A Sacramento County Supreme Court judge has temporarily suspended a new California law that increases protections for fast-food workers and is scheduled to go into effect January 1. one.
The order comes as a response The lawsuit was filed on Thursday. By a coalition of major restaurant and business groups that supported an effort to overturn the so-called House Bill through a referendum on the California ballot in November 2024. voters have a say.
The coalition called Save Local Restaurants opposed the State Department of Industrial Relations’ efforts to implement AB 257 on 1 January. 1 argues that it renders the law unenforceable as referendum efforts continue. The coalition said enforcing the law could set a harmful precedent that threatens voters’ right to a referendum.
Governor Spokesperson Erin Mellon Gavin Newsom’s office said on Thursday that the law would go into effect once election officials complete the process of verifying voter signatures required for the referendum. But in an email, state officials said “of course they will abide by any court order.”
AB 257, also known as the FAST Recovery Act, will, among other things, create a workers’ representative body with the power to raise wages.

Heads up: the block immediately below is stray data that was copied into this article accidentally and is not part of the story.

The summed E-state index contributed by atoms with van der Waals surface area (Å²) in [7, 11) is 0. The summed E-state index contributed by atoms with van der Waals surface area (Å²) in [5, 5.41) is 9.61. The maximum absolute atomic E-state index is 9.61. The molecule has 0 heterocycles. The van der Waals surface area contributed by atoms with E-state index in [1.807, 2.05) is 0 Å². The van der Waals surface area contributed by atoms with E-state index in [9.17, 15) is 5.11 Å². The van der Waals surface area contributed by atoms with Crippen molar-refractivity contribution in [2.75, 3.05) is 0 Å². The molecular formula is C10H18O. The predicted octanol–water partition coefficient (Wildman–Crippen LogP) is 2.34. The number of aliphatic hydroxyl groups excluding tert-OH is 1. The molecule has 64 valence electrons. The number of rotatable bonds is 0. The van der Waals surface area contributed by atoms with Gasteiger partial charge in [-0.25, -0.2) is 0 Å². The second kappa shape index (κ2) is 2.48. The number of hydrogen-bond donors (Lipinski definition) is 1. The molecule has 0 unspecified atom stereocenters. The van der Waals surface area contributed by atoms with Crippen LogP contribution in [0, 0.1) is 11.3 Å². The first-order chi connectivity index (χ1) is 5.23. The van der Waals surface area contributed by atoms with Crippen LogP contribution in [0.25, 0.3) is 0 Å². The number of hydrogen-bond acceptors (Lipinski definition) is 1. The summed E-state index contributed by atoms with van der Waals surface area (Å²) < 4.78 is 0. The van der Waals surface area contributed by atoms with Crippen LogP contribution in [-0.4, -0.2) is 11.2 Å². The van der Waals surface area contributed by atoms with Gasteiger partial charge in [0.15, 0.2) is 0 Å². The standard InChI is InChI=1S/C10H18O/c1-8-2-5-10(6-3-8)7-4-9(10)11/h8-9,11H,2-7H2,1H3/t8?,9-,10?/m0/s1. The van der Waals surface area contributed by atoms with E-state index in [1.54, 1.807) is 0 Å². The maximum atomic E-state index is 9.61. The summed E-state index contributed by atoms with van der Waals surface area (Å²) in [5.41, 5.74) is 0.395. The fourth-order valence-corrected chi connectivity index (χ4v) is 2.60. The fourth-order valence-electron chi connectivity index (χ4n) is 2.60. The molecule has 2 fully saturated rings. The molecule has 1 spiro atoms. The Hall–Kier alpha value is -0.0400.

This temporary restraining order Released “in light of the incredibly short time the Court has been given to hear this matter” by Sacramento County Supreme Court Judge Shelleyanne WL Chang. The case was opened on Thursday and requested an injunction for the next day.
The decision blocks enforcement of the law until the court decides whether to hear the case and issue an injunction. A hearing will be held in January. 13.
The deadline for election officials to complete random sample verification of signatures is January 1. 25. The California state department will decide whether to approve the referendum after verification is complete.
Save Local Restaurants posted a little more from: 1 million unverified signatures this month is well above the minimum required, which makes it likely that the referendum will be approved for the ballot.
AB 257, which Newsom signed On Labor Day, workers were the focus of intense lobbying by restaurants and business groups. Fast-food companies and franchisees argued that this unfairly favored their industry and would impose higher labor costs on operations and cause food prices to skyrocket.
The landmark law creates a first-of-its-kind council with the power to set standards for franchise restaurant employees’ working hours and other workplace conditions. It can also raise workers’ minimum wage to $22 an hour.
The act requires the signatures of 10,000 fast-food restaurant employees to move forward with the council’s creation after the law comes into effect.
The California Service Workers International Union, which sponsored AB 257 and opposes efforts to overthrow it, said it nearly doubled the number of signatures required by law to set up the Fast Food Council.
After AB 257 became law, labor rights activists who supported the law claimed that the signatures supported the referendum. fraudulently obtained. Supporters of the referendum described the complaint, filed both with the California secretary of state and the attorney general’s office, as “nonsense”.
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